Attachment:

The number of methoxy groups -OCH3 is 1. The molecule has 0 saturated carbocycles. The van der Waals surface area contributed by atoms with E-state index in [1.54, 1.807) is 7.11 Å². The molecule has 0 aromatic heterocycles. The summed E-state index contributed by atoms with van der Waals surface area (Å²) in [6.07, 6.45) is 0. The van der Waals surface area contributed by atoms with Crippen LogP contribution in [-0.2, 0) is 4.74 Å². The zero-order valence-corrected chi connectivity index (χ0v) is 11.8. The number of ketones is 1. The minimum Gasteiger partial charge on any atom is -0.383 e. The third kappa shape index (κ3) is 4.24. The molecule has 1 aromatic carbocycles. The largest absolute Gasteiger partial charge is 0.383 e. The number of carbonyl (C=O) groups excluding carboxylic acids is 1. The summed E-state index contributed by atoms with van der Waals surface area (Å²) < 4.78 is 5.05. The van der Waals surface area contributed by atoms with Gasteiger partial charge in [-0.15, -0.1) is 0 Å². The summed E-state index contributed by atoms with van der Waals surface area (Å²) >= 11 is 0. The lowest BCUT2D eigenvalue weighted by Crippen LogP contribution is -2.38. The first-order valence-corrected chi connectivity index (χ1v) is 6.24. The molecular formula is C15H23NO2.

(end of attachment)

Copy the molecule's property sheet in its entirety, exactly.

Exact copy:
The number of methoxy groups -OCH3 is 1. The molecule has 0 saturated carbocycles. The van der Waals surface area contributed by atoms with E-state index in [1.54, 1.807) is 7.11 Å². The molecule has 0 aromatic heterocycles. The summed E-state index contributed by atoms with van der Waals surface area (Å²) in [6.07, 6.45) is 0. The van der Waals surface area contributed by atoms with Crippen LogP contribution in [-0.2, 0) is 4.74 Å². The zero-order valence-corrected chi connectivity index (χ0v) is 11.8. The number of ketones is 1. The minimum Gasteiger partial charge on any atom is -0.383 e. The third kappa shape index (κ3) is 4.24. The molecule has 1 aromatic carbocycles. The largest absolute Gasteiger partial charge is 0.383 e. The number of carbonyl (C=O) groups excluding carboxylic acids is 1. The summed E-state index contributed by atoms with van der Waals surface area (Å²) < 4.78 is 5.05. The van der Waals surface area contributed by atoms with Gasteiger partial charge in [-0.15, -0.1) is 0 Å². The summed E-state index contributed by atoms with van der Waals surface area (Å²) >= 11 is 0. The lowest BCUT2D eigenvalue weighted by Crippen LogP contribution is -2.38. The first-order valence-corrected chi connectivity index (χ1v) is 6.24. The molecular formula is C15H23NO2.